Lord Winston   said ‘I feel that the whole of this Bill will increase lack of clarity and promote uncertainty on the part of patients, which is something that really concerns me. I must also say that, as it stands, I believe that the Bill is quite dangerous’  ‘I have to say that never once have I looked over my shoulder and thought that there might be a risk of litigation as a consequence of my innovating’

‘I believe that the noble Lord is mistaken ….Had the noble Lord, Lord Saatchi, along with his noble friend the Minister of Health, decided to focus on certain other aspects, I would have argued that some of the permissions for research ethics would have been a very important issue to look at. They are increasingly inhibitory. I would also cite some of the problems that have arisen out of the Human Tissue Act 2004, which was introduced by a Labour Government. There is a number of other issues that could have been looked at, such as the fitness to practise regime of the GMC…’

‘I have to say to the noble Lord, Lord Saatchi, that, unlike him, I have tangled with innovation throughout my life. I have had sleepless nights; I have had trembling hands when facing patients who might die because I knew that I had to take a decision on the spur of the moment that might make the difference between life and death’

Baronness Masham of Ilton, acknowledging the duty to try to improve the Bill, emphasised serious concerns: ‘The Royal College of Surgeons of Edinburgh said it retained its belief that the Bill presents a notable threat to patient safety and so should not become law. It said it shared the view of Sir Robert Francis QC, who said that the Bill “is actually dangerous for patients because it proposes safeguards which are illusory” meaning things that seem to be true, but are actually false.’

Lord Giddens: ‘it is highly important that this Bill …covers the question of whether perverse consequences could arise and whether the Bill could therefore end up subverting some of its own intentions.’

Lord Cormack: ‘ It has been said that the real poor of the 21st century are those without hope, but there is a worse condition and that is to have false hopes..’ I believe that if we are to legislate on this front we need to get the best possible Bill to become an Act of Parliament and speed must not be the only criterion we take into account when we are legislating on such a complex issue.’

Baroness O’Neill of Bengarve: ‘We do not wish to put in so much process that we successfully stifle the very innovation that it is the purpose of the Bill to achieve’ ‘Finally…there is a bit of a difference between reasonableness and proportionality. They tend to come as twins. I am entirely in favour of reasonableness but proportionality suggests that you have at the back of your mind enough data to say what is proportionate and what is not.’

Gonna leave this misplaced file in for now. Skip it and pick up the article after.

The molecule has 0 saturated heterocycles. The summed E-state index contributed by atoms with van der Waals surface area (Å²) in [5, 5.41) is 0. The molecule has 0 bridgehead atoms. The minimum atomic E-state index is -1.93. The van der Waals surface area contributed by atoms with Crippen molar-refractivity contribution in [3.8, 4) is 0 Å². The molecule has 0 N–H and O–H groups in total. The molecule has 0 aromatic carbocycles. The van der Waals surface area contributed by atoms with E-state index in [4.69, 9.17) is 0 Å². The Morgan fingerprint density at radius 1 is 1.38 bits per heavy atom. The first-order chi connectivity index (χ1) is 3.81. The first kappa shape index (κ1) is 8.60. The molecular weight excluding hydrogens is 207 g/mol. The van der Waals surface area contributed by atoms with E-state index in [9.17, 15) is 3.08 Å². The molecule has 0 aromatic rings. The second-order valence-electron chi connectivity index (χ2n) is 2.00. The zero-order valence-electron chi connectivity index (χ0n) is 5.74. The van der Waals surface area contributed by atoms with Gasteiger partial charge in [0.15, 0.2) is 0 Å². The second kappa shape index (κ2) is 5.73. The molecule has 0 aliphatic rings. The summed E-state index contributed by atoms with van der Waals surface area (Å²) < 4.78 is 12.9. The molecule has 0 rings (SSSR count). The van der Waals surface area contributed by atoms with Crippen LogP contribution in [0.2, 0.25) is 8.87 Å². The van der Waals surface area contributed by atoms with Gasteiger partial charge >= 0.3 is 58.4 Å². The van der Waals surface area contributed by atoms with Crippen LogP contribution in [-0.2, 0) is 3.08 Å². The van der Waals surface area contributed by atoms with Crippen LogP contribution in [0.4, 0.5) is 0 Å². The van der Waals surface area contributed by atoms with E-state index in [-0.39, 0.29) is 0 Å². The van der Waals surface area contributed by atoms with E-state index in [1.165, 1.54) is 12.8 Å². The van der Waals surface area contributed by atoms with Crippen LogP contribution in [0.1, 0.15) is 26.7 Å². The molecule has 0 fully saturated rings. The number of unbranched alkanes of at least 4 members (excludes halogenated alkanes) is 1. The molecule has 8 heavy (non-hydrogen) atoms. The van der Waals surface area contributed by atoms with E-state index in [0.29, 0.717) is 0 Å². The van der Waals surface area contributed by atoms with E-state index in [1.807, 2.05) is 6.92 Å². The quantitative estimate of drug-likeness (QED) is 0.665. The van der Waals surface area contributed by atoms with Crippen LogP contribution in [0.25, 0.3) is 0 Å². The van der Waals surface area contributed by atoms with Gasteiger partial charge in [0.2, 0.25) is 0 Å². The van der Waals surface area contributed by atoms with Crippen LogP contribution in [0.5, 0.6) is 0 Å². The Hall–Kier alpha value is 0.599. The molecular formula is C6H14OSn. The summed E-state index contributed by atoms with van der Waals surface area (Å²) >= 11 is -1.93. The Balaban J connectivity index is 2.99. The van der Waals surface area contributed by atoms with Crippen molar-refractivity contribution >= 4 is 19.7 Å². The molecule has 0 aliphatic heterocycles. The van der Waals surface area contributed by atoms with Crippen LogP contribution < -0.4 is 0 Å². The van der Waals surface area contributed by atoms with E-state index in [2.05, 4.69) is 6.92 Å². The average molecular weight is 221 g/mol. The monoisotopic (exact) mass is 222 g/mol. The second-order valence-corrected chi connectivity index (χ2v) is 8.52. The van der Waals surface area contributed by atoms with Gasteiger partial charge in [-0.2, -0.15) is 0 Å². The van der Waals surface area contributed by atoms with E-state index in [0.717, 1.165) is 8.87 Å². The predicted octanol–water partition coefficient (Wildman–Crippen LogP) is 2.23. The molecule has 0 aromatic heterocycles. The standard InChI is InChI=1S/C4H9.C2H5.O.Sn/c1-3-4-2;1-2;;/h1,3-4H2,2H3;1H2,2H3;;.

Baroness Wheeler: ‘After Second Reading, the Minister for Health…acknowledged the Government’s support for the principles of the Bill but emphasised that the amendments were necessary “to ensure it does not: put patients at risk; deter good and responsible innovation; place an undue bureaucratic burden on the National Health Service; or expose doctors to a risk of additional liabilities”…’There is an extremely worrying potential for conflict of interest here…Sir Robert Francis QC points to the problem that arises from the choice of the appropriate qualified doctor to consult resting entirely with the doctor wanting to offer a new treatment… There is also concern among a number of stakeholder groups that pharmaceutical companies could put undue pressure on doctors to try out potentially dangerous treatments, and this concern will also need to be addressed. Concerns remain that the involvement and consent of patients to untested innovative treatments are not more explicitly in the Bill…’

Additional remarks included: Lords Winston and Turnberg on cancer surgery  ‘There is a problem there with the structure of the Bill as it presently stands.’ ‘The surgical aspects of the Bill are quite tricky.’

Lord Kirkwood of Kirkhope: ‘This changes how the regulator approaches a complaint, as far as I can see. As I know from previous experience, the General Medical Council has very clear, long-established systems for determining how complaints are lodged and how fitness-to-practise procedures are put in hand. It is very carefully controlled. Do I understand that the proposed new clause in Amendment 29 would merely—if I can put it that way—give the doctor against whom the complaint was alleged the choice of one of these channels of defence in relation to any complaint made against him by the regulator? I am still not clear as to whether I understand this properly’

Lord Turnberg: ‘I am sorry to interrupt the Minister’s flow. Does he not think that that is confusing for doctors in an emergency situation, wondering which route to take and about the options at that stage, rather than just getting on with the job?     Earl Howe: Personally, no, I do not—although my noble friend may choose to address that point. I believe that what initially motivated my noble friend to introduce the Bill was a perception on his part that there are doctors out there who are afraid to innovate, and perhaps afraid to innovate even on the spur of the moment, for fear of being litigated against.’

In addition to the agreement from experts in medical research, medicine, surgery, patient care, doctors’ representatives and defence unions that the Bill is unnecessary and dangerous, the expert opinion against the Bill is overwhelming.